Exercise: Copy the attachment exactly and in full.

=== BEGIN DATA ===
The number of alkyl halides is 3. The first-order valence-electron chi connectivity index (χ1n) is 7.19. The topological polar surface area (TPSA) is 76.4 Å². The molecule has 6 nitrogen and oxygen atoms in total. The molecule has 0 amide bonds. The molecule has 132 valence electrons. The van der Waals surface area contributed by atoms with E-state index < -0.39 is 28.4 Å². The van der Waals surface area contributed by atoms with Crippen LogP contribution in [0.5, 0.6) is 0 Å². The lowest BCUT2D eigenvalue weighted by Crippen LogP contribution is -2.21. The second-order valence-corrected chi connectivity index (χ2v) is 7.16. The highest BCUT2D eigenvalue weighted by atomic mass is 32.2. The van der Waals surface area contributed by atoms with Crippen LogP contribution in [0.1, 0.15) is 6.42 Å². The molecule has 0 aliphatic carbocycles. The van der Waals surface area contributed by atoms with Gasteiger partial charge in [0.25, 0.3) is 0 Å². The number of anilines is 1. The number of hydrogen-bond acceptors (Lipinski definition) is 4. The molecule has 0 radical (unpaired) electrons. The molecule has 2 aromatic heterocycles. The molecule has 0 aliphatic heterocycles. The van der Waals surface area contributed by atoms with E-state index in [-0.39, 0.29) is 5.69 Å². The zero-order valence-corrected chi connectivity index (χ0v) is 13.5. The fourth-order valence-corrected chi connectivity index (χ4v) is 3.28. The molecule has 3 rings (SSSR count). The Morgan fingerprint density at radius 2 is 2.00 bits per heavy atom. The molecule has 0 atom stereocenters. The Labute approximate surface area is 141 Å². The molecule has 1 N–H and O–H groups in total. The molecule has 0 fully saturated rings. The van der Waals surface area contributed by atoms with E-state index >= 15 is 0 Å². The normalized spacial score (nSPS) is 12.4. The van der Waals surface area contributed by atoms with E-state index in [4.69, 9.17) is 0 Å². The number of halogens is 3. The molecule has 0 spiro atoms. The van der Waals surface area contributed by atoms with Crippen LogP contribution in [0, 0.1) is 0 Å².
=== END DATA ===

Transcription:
The number of alkyl halides is 3. The first-order valence-electron chi connectivity index (χ1n) is 7.19. The topological polar surface area (TPSA) is 76.4 Å². The molecule has 6 nitrogen and oxygen atoms in total. The molecule has 0 amide bonds. The molecule has 132 valence electrons. The van der Waals surface area contributed by atoms with E-state index < -0.39 is 28.4 Å². The van der Waals surface area contributed by atoms with Crippen LogP contribution in [0.5, 0.6) is 0 Å². The lowest BCUT2D eigenvalue weighted by Crippen LogP contribution is -2.21. The second-order valence-corrected chi connectivity index (χ2v) is 7.16. The highest BCUT2D eigenvalue weighted by atomic mass is 32.2. The van der Waals surface area contributed by atoms with Crippen LogP contribution in [0.1, 0.15) is 6.42 Å². The molecule has 0 aliphatic carbocycles. The van der Waals surface area contributed by atoms with Gasteiger partial charge in [0.25, 0.3) is 0 Å². The number of anilines is 1. The number of hydrogen-bond acceptors (Lipinski definition) is 4. The molecule has 0 radical (unpaired) electrons. The molecule has 2 aromatic heterocycles. The molecule has 0 aliphatic heterocycles. The van der Waals surface area contributed by atoms with E-state index in [-0.39, 0.29) is 5.69 Å². The zero-order valence-corrected chi connectivity index (χ0v) is 13.5. The fourth-order valence-corrected chi connectivity index (χ4v) is 3.28. The molecule has 3 rings (SSSR count). The Morgan fingerprint density at radius 2 is 2.00 bits per heavy atom. The molecule has 0 atom stereocenters. The Labute approximate surface area is 141 Å². The molecule has 1 N–H and O–H groups in total. The molecule has 0 fully saturated rings. The van der Waals surface area contributed by atoms with E-state index >= 15 is 0 Å². The normalized spacial score (nSPS) is 12.4. The van der Waals surface area contributed by atoms with E-state index in [4.69, 9.17) is 0 Å². The number of halogens is 3. The molecule has 0 spiro atoms. The van der Waals surface area contributed by atoms with Crippen LogP contribution in [0, 0.1) is 0 Å².